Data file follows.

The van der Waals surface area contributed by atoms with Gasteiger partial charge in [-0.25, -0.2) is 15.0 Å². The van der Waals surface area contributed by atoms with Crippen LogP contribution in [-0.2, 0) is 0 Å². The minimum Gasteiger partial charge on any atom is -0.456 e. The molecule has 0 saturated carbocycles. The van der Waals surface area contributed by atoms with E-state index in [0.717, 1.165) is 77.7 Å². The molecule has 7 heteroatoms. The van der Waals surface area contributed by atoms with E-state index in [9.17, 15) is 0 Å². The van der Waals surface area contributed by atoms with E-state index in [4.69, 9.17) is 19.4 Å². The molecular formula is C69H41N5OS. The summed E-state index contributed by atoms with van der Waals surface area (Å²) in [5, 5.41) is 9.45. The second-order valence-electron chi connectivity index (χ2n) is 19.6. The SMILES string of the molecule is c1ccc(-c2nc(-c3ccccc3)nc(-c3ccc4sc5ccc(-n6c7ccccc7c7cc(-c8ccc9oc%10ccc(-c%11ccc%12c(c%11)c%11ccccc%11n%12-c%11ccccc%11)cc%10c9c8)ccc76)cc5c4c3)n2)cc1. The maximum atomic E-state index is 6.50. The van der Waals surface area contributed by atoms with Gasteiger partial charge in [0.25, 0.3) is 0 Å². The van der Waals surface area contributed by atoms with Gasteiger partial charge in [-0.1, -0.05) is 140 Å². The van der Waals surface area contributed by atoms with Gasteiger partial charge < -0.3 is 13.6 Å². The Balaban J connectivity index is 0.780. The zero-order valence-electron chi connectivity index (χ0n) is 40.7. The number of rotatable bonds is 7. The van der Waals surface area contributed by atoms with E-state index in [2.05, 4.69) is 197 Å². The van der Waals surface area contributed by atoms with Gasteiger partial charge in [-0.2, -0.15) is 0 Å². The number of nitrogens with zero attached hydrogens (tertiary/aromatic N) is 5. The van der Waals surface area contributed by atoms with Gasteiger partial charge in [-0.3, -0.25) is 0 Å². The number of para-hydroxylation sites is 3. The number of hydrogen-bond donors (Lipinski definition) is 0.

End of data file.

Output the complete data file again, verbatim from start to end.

The van der Waals surface area contributed by atoms with Gasteiger partial charge in [-0.25, -0.2) is 15.0 Å². The van der Waals surface area contributed by atoms with Crippen LogP contribution in [-0.2, 0) is 0 Å². The minimum Gasteiger partial charge on any atom is -0.456 e. The molecule has 0 saturated carbocycles. The van der Waals surface area contributed by atoms with E-state index in [0.717, 1.165) is 77.7 Å². The molecule has 7 heteroatoms. The van der Waals surface area contributed by atoms with E-state index in [9.17, 15) is 0 Å². The van der Waals surface area contributed by atoms with E-state index in [4.69, 9.17) is 19.4 Å². The molecular formula is C69H41N5OS. The summed E-state index contributed by atoms with van der Waals surface area (Å²) in [5, 5.41) is 9.45. The second-order valence-electron chi connectivity index (χ2n) is 19.6. The SMILES string of the molecule is c1ccc(-c2nc(-c3ccccc3)nc(-c3ccc4sc5ccc(-n6c7ccccc7c7cc(-c8ccc9oc%10ccc(-c%11ccc%12c(c%11)c%11ccccc%11n%12-c%11ccccc%11)cc%10c9c8)ccc76)cc5c4c3)n2)cc1. The maximum atomic E-state index is 6.50. The van der Waals surface area contributed by atoms with Gasteiger partial charge in [0.25, 0.3) is 0 Å². The van der Waals surface area contributed by atoms with Gasteiger partial charge in [-0.1, -0.05) is 140 Å². The van der Waals surface area contributed by atoms with Gasteiger partial charge < -0.3 is 13.6 Å². The Balaban J connectivity index is 0.780. The zero-order valence-electron chi connectivity index (χ0n) is 40.7. The number of rotatable bonds is 7. The van der Waals surface area contributed by atoms with E-state index in [2.05, 4.69) is 197 Å². The van der Waals surface area contributed by atoms with Gasteiger partial charge in [-0.2, -0.15) is 0 Å². The number of nitrogens with zero attached hydrogens (tertiary/aromatic N) is 5. The van der Waals surface area contributed by atoms with Gasteiger partial charge in [-0.3, -0.25) is 0 Å². The number of para-hydroxylation sites is 3. The number of hydrogen-bond donors (Lipinski definition) is 0.